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5 Things to Watch: Quarterback questions abound


CHARLOTTE — The Panthers are 4-4, with uncertainty at quarterback.

The Patriots are 4-4, with a rookie quarterback.

So it's reasonable to assume that if the two coaches have their way, it won't come down to the quarterbacks at all.

Patriots passer Mac Jones has thrown a lot of passes (282, fourth-most in the league) and is completing them at a high rate (68.1). He's still a rookie, but he's a high-floor rookie. The Panthers got a glimpse of that when they coached him at the Senior Bowl last February, and they liked his grasp of the offense and his leadership traits.

Now, they have to figure out how to defend him.

This stands to be an interesting game full of subplots for a pair of teams that got to .500 in different ways (the Panthers won three, lost four, and won one, while the Patriots started 1-3). So here are five things to keep an eye on:


Suffice it to say, no matter what ends up happening at quarterback Sunday, it hasn't been an ideal situation this week for the Panthers.

With Sam Darnold's status up in the air until he meets with the independent neurologist to see if he clears the concussion protocol, they don't know at the moment whether they'll have Darnold or P.J. Walker start, or whether Darnold will back up, or whether practice squader James Morgan will be elevated to the game-day roster.

And no matter what, none of them will have gotten a full week's worth of reps going into a game against Bill Belichick, as Darnold got limited practice throughout the week (which means Walker didn't get them all in either).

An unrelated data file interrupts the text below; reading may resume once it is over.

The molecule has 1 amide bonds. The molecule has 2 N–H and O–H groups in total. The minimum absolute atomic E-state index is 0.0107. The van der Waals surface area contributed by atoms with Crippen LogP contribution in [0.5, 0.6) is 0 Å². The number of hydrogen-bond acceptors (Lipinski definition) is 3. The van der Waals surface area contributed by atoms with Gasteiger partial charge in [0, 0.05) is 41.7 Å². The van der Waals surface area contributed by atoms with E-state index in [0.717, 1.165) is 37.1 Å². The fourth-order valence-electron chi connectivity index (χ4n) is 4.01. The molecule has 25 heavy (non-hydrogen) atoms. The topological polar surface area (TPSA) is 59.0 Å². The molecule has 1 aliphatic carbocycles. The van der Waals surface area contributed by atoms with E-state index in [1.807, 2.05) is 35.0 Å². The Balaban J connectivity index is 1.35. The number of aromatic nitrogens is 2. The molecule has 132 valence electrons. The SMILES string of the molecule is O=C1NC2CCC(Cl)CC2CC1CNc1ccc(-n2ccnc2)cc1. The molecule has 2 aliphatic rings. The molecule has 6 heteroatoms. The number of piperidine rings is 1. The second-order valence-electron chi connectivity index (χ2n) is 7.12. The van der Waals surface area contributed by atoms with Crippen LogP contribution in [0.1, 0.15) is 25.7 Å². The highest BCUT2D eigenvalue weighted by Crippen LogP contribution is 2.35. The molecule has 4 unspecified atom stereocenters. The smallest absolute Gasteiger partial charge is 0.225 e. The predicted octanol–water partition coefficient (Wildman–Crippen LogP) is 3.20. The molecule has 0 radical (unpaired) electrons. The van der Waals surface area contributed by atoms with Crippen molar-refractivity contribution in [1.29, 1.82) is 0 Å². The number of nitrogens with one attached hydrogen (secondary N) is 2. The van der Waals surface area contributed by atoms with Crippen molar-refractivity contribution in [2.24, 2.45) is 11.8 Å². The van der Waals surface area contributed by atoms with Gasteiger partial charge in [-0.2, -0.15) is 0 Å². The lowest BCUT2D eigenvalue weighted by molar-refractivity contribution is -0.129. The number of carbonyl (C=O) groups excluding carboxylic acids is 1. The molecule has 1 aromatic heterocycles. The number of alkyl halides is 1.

Panthers offensive coordinator Joe Brady said earlier this week the lack of practice reps wouldn't be an overwhelming factor, referencing their short-week game at Houston earlier this season, when they didn't get much real work done on the field during the week.

"We really didn't get to practice for that game," Brady said when asked about Darnold's ability to play without a full week of practice. "Sometimes it's mental reps; sometimes it's us just painting the picture on video.

"If he's out there, I'll feel confident with him out there."

Brady said there are adjustments in the game plan depending on the quarterback, but they aren't so vast that they can't get good work done during the week. The night before the game, they meet with the quarterbacks to talk about which plays they feel best about, and can refine based on who has to play. As they learned last week in Atlanta, that can happen in an instant.

"Sometimes it happens quickly, and you're in the red zone and you have to figure it out from there," Brady said. "When you go into it, there are adjustments you make...

"When P.J. went in there the first play I called was a speed option. Go back to Atlanta last year; first play was him taking a shot on the go route. It's not one of those things where it's like you're scratching trying to find plays. There's a reason he's here."


Even with opening week starter Pat Elflein back on the active roster, the Panthers are expected to stick with Michael Jordan and Trent Scott at guard.

They were the interior starters last week against the Falcons, when the Panthers ran 47 times for 203 yards. Jordan, in particular, has earned high marks for his physical nature, and as they try to establish a running game, that helps.